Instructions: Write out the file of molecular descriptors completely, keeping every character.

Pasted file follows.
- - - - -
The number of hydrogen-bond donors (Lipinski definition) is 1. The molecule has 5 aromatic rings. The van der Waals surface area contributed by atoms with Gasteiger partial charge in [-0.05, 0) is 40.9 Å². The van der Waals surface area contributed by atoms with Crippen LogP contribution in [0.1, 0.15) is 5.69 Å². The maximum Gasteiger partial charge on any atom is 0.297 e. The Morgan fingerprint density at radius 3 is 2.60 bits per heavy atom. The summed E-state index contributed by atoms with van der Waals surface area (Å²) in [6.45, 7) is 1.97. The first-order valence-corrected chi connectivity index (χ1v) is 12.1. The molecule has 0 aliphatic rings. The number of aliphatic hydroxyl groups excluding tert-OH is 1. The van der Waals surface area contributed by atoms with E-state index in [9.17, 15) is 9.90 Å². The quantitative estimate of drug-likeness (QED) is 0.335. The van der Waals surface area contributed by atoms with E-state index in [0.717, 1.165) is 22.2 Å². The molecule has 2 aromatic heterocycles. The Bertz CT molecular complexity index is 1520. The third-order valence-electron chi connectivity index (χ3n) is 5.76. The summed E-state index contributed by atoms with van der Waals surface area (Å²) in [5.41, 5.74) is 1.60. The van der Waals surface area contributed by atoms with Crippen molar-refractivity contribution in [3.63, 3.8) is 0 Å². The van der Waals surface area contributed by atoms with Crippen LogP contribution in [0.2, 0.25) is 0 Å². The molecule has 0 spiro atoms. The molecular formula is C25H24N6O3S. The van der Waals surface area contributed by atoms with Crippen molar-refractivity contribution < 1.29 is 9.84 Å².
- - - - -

The number of hydrogen-bond donors (Lipinski definition) is 1. The molecule has 5 aromatic rings. The van der Waals surface area contributed by atoms with Gasteiger partial charge in [-0.05, 0) is 40.9 Å². The van der Waals surface area contributed by atoms with Crippen LogP contribution in [0.1, 0.15) is 5.69 Å². The maximum Gasteiger partial charge on any atom is 0.297 e. The Morgan fingerprint density at radius 3 is 2.60 bits per heavy atom. The summed E-state index contributed by atoms with van der Waals surface area (Å²) in [6.45, 7) is 1.97. The first-order valence-corrected chi connectivity index (χ1v) is 12.1. The molecule has 0 aliphatic rings. The number of aliphatic hydroxyl groups excluding tert-OH is 1. The van der Waals surface area contributed by atoms with E-state index in [9.17, 15) is 9.90 Å². The quantitative estimate of drug-likeness (QED) is 0.335. The van der Waals surface area contributed by atoms with E-state index in [0.717, 1.165) is 22.2 Å². The molecule has 2 aromatic heterocycles. The Bertz CT molecular complexity index is 1520. The third-order valence-electron chi connectivity index (χ3n) is 5.76. The summed E-state index contributed by atoms with van der Waals surface area (Å²) in [5.41, 5.74) is 1.60. The van der Waals surface area contributed by atoms with Crippen molar-refractivity contribution in [3.63, 3.8) is 0 Å². The van der Waals surface area contributed by atoms with Crippen LogP contribution in [0.2, 0.25) is 0 Å². The molecule has 0 spiro atoms. The molecular formula is C25H24N6O3S. The van der Waals surface area contributed by atoms with Crippen molar-refractivity contribution < 1.29 is 9.84 Å².